The final play incorporates 28 voices, with each man playing a role (often a version of himself) in a staged reading. During the performance, “Timmy, when he read about calling his mother from prison, broke down. He stood alone on the stage clutching his script, shaking visibly. … This was the monologue in which he took the weapons charge on himself so that his half-brother, the son his mother loves the most, would not go to prison. It was the same monologue in which he revealed that he was a product of rape. … He never looked up or engaged the audience. [But] His grief reverberated throughout the [prison chapel].”

This play, and the stories it contained, was an experience of transfiguration. The men’s hard distrust and suspicion had been cracked by empathy and the power of vulnerability. The power of violence had been broken by the truth of suffering, revealing different faces of the men.

The play, “Caged,” gave them the opportunity to reflect the glory of God in each other’s faces without the veil of judgment. God worked through the art of the play. The prison may not have fully become the zone of freedom, but it became a place of grace. Tall Timmy’s monologue was only part of its mixture of auto-biography and confrontation with revenge.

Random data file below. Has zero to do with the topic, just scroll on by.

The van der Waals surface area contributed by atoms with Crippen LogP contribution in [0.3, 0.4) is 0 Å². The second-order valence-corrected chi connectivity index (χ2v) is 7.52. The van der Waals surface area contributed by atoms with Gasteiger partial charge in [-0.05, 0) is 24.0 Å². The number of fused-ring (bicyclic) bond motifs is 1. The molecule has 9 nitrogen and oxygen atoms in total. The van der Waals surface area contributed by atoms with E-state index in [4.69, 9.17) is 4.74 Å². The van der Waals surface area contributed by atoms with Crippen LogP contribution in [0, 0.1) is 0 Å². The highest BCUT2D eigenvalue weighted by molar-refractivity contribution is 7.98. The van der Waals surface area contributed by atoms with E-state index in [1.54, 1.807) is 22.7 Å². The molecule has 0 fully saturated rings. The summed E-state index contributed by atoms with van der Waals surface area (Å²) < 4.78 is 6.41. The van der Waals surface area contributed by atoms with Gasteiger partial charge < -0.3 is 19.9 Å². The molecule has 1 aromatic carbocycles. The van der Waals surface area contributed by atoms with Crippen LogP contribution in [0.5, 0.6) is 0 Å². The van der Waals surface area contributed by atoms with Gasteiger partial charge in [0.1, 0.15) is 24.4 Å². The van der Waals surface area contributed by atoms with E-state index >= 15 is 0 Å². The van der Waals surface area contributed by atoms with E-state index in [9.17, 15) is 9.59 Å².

In emphasizing this as a story of the transfiguration, I admit to using it as a sermon illustration. But I don’t think Hedges would mind. He preaches Jesus at the graduation of some of the men. He brought in Moses and Elijah in the form of Cone and West — who attended the staged reading.

Hedges’ testimony relies a lot on authenticity. At his best, he is the guy that jumps in first. He hates long-term incarceration; it is one of the systems he is called to call out. This book shows that he can do one-on-one pastoral work as well, with some pretty disbelieving people. Hedges often writes apocalyptically about the end of the middle and liberal classes and churches — as well as the end of democracy. In Our Class, he embraces those who have experienced various armageddons. Because of his own exposure to violence and PTSD in El Salvador, Iraq and elsewhere, he was uniquely equipped to help the men perform freedom from despair.

Every one of our congregations is a bit like Our Class, if we can understand “our” peoples’ struggles. The church is called to share experiences of transcendence and transfiguration. Hedges encourages us to not patronize each other with assumptions about race, education, class and criminal status. Those differences can be transcended. We are all part of God’s class. We may not be able to break down the prison gates, but we can pray to get the dialogue right in our own stories. And if we find ways to express the hardest truths of our lives, like Tall Timmy did, so much the better.

Presbyterian Outlook supports local bookstores. Join us! Click on the link below to purchase Our Class: Trauma and Transformation in an American Prison from BookShop, an online bookstore with a mission to financially support local, independent bookstores. As an affiliate, Outlook will also earn a commission from your purchase.